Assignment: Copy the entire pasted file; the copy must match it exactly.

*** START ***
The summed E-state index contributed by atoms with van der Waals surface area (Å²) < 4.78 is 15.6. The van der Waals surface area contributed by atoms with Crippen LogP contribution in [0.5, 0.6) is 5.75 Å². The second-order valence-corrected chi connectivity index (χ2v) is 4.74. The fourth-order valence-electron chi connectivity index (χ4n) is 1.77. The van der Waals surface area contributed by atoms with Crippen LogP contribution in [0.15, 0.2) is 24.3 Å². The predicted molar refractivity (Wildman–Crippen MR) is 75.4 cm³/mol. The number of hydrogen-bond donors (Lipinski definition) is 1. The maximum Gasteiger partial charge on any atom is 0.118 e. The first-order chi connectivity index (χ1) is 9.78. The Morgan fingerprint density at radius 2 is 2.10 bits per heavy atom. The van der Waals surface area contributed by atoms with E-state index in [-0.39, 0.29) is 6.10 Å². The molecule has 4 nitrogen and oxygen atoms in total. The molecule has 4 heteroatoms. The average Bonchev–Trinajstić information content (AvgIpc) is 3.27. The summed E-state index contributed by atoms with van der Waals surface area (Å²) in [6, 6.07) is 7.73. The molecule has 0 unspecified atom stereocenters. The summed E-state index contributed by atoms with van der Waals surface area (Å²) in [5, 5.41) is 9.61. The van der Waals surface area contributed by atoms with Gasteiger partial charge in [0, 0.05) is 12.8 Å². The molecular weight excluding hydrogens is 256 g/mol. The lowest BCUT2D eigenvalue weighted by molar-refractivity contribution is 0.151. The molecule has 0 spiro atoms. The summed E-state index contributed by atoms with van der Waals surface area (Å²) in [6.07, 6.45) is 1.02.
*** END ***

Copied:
The summed E-state index contributed by atoms with van der Waals surface area (Å²) < 4.78 is 15.6. The van der Waals surface area contributed by atoms with Crippen LogP contribution in [0.5, 0.6) is 5.75 Å². The second-order valence-corrected chi connectivity index (χ2v) is 4.74. The fourth-order valence-electron chi connectivity index (χ4n) is 1.77. The van der Waals surface area contributed by atoms with Crippen LogP contribution in [0.15, 0.2) is 24.3 Å². The predicted molar refractivity (Wildman–Crippen MR) is 75.4 cm³/mol. The number of hydrogen-bond donors (Lipinski definition) is 1. The maximum Gasteiger partial charge on any atom is 0.118 e. The first-order chi connectivity index (χ1) is 9.78. The Morgan fingerprint density at radius 2 is 2.10 bits per heavy atom. The van der Waals surface area contributed by atoms with E-state index in [-0.39, 0.29) is 6.10 Å². The molecule has 4 nitrogen and oxygen atoms in total. The molecule has 4 heteroatoms. The average Bonchev–Trinajstić information content (AvgIpc) is 3.27. The summed E-state index contributed by atoms with van der Waals surface area (Å²) in [6, 6.07) is 7.73. The molecule has 0 unspecified atom stereocenters. The summed E-state index contributed by atoms with van der Waals surface area (Å²) in [5, 5.41) is 9.61. The van der Waals surface area contributed by atoms with Gasteiger partial charge in [0, 0.05) is 12.8 Å². The molecular weight excluding hydrogens is 256 g/mol. The lowest BCUT2D eigenvalue weighted by molar-refractivity contribution is 0.151. The molecule has 0 spiro atoms. The summed E-state index contributed by atoms with van der Waals surface area (Å²) in [6.07, 6.45) is 1.02.